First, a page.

Insights from practitioners in Information Management

Issue 41 – EDRMS – Electronic Document and Records Management Systems

Let me begin by wishing all our readers a Happy New Year. I hope that 2006 has started well for you all, and you have your plans in place to make it your best year ever. Obviously goal setting is one of things on most people’s minds at this time of year. What worked last year? What can you do better this year? For the team at Information Enterprises we have had a very busy couple of months. Whilst some of you may have been winding down for the Christmas season, we went into discussion about a number of major projects and undertakings that will kick off 2006 for us. The Consulting arm of the business is extremely busy with Retention and Disposal Schedules and Business Classification Schemes being written for clients. We have over 30 contractors currently working through the employment agency, several of our publications will be re-written to bring in the most up to date research and information, and our training directory has been issued for the first half of the year. But perhaps the most exciting project for the first part of 2006 is IEA’s inaugural seminar on Electronic Document and Records Management Systems – EDRMS – Local People, Local Knowledge to be held at The University Club, UWA between 14th and 16th June 2006. The program is almost in place, so as soon as it has been finalised, we will send you the details. But in the mean time, all new information will be added to our web site –, and something I have always wanted to say – a case of “watch this space”!!

So the question was – what topic do we choose for the first edition of Information Overload for 2006? Whilst we have received a number of fantastic suggestions, including preservation and open access material, we thought the most logical topic for this edition would be EDRMS. 

In this Issue we will be looking at:

  • Why do we have to keep business records anyway?
  • Standards and Benchmarks
  • So which system do you use?
  • Notes

Why do we have to keep business records anyway?
The answer surprisingly enough is not LITIGATION – well not entirely. Whilst we may live in a litigious society, where a company can get sued for selling its coffee too hot (Stella Liebeck vs. McDonalds (1) ) we keep business records for a number of reasons. Every organisation regardless of its size, creates, receives and uses records in relation to business activities on a daily basis. These “bits of paper” form the framework around which an organisation conducts its business, complies with regulatory requirements and can provide necessary accountability of business activities. The record, subject to a test of reliability, is proof of how things were at any given point in time.

“Information created, received, and maintained as evidence and information by an organisation or person, in pursuance of legal obligations or in the transactions of business.” AS/ISO 15489: 2002: Information and documentation – Records Management, Part 1: General

As more and more records produced and received by an organisation are done so in electronic format, it is essential that your organisation is able to handle:
a) the formats used
b) the quantity of documents produced and received
c) the ability to retrieve the information quickly and easily, now and into the future
d) the accuracy of the information being retrieved.
Any record created or stored electronically. Included in this term are those records, which are “born digital”, as well as those records, which have been scanned into an electronic record format and stored on “the system”. Within this category of record are e-mails, interactive messages (for example MSN Messaging) and any SMS text messages which are sent and received as part of a business transaction and should be subject to the same retention and disposal schedules as the rest of the electronic and paper based records managed by an organisation. Section 1: What is a Record? Australian Record Retention Manual, 6th Edition, 2005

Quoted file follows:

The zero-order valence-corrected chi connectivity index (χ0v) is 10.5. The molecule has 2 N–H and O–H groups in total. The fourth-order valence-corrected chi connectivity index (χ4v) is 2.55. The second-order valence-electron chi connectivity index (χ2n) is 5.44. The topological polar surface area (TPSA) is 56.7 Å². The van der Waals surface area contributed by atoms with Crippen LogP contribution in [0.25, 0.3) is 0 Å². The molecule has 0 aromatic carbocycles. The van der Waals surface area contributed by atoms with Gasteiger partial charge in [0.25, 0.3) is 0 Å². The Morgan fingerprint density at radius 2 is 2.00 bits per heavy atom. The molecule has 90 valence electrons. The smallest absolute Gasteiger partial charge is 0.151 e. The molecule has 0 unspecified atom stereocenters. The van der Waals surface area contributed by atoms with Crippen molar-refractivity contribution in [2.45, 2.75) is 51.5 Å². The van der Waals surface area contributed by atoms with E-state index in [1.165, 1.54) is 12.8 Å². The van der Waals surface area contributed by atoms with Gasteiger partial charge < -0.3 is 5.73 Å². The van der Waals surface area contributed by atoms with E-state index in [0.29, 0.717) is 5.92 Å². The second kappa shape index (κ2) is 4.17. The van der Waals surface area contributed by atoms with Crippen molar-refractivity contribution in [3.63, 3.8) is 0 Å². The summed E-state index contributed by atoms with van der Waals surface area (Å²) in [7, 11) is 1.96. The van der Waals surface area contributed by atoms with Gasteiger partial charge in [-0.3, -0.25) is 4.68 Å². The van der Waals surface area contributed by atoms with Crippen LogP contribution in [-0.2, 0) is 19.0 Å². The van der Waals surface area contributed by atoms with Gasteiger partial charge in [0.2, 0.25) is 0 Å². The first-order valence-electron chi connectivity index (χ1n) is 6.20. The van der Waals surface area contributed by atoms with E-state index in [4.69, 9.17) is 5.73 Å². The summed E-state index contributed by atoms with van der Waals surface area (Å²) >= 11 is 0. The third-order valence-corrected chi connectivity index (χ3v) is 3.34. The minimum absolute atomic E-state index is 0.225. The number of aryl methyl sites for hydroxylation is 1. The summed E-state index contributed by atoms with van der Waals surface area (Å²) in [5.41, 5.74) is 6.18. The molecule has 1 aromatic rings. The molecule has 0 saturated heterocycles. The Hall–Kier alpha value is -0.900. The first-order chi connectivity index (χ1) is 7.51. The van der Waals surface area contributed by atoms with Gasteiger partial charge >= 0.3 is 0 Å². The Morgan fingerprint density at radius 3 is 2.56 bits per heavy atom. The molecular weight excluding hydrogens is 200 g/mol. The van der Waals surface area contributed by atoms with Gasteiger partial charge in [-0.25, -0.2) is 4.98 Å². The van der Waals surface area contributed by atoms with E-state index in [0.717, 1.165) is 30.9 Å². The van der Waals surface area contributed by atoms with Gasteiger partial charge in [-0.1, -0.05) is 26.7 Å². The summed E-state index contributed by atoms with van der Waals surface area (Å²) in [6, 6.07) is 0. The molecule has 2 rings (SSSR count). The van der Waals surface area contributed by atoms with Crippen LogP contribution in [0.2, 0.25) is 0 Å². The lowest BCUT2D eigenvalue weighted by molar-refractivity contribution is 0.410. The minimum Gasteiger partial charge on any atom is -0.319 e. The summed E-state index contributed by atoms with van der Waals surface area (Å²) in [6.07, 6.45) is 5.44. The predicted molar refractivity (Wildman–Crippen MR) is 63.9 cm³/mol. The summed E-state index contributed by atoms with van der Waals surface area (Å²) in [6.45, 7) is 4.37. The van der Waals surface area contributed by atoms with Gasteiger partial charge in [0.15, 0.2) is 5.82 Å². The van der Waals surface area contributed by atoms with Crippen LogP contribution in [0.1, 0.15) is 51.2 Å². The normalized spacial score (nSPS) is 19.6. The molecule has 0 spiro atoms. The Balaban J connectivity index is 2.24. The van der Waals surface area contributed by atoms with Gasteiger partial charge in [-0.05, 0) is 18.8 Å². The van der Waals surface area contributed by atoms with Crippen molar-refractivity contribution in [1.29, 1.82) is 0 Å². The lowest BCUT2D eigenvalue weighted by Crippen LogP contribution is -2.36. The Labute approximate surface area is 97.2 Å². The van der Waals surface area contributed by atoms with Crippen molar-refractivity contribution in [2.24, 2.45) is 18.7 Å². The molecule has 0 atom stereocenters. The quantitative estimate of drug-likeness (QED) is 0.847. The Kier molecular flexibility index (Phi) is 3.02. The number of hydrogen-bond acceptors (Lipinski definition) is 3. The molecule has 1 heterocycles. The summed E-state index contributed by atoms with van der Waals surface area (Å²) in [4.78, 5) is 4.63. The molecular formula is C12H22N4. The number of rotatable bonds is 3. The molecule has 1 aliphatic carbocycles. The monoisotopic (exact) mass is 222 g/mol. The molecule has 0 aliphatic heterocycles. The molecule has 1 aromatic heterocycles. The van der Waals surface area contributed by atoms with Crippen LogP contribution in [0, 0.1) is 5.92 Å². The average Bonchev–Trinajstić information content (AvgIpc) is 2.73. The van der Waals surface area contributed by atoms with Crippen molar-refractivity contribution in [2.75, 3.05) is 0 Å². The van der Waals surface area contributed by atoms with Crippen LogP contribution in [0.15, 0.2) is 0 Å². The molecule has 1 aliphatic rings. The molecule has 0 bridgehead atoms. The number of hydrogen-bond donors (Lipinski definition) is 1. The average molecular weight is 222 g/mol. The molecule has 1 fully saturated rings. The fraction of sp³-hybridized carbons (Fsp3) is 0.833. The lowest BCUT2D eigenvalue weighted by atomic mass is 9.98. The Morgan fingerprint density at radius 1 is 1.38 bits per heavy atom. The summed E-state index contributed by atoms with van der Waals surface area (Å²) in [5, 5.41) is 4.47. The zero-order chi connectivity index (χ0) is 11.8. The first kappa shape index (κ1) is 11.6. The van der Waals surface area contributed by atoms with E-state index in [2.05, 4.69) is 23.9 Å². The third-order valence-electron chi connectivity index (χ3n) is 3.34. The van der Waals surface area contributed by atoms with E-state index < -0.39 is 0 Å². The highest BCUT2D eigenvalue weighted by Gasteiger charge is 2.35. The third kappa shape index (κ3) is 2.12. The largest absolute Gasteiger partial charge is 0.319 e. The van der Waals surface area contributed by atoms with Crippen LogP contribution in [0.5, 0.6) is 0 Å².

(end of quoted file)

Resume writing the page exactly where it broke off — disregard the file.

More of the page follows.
If that is the case, then it would make sense that all business records would need to be input into a suitable system (database) in a systematic manner to ensure that it can be readily accessed when it needs to be. The classification and indexing of business records using controlled vocabulary ensures that everyone speaks the same language. But what does this mean in real terms? Imagine a room full of people all diligently working away adding new information to the database. The only problem is that each person is using slightly different terminology to classify and index the same kinds of documents. Person A thinks that the most logical term to describe the document he is looking at is Personnel records, Person B thinks Human Resources would be the better term to use, yet another person uses the short form “HR” when typing the information into the system (because they’re in a hurry), and so on. Imagine trying to retrieve all the information relating to employee information based on the above scenario. Could you satisfy a judge and a jury that you had managed to locate all the information they required in order to make a judgement? – hopefully in your organisations favour. Or would there be a nagging feeling somewhere that said – well your honour, we think we found it all. 

“And what about the e-mails my client says he sent to you?”
“Ah well, we were rather hoping you wouldn’t ask about the emails. You see they’re on a back up tape somewhere and …”
and I’m sure you get the picture.

Unfortunately this is not as far fetched as it sounds. And without adequate systems in place, most organisations may be faced with the embarrassment of not being able to provide all the information required, when faced with legal challenges, or when asked to provide important information to a regulatory body, or even to the person themselves when they ask to view their records (Privacy Amendment (private Sector) Act 2000 allows access to personal records). These “failures” can result in fines, penalties and in some cases – business failure. 

As most of you will be aware, there has been a lot written about the failure of large companies and organisations because of poor record keeping. Andersen, HIH, Worldcom, British American Tobacco (BAT), Ansett and Virgin Blue are but some of the organisations who have had problems producing all their records on request. With the case of Virgin Blue – they were a victim of their own success. They had expanded their business so much they had been unable to keep up to date with their maintenance logs. As each plane has some 367,000 parts it is little wonder they were unable to adequately test and guarantee the standard of each and every part used. The Civil Aviation Authority determined that if Virgin Blue were to continue flying their aircraft and to add extra planes to their fleet – they had to install a new records management system. Until they did, they had to fly within one hour of an airport during every flight undertook in Australia. Virgin blue over maintenance records disarray. Image and Data Manager March/April 2004 P65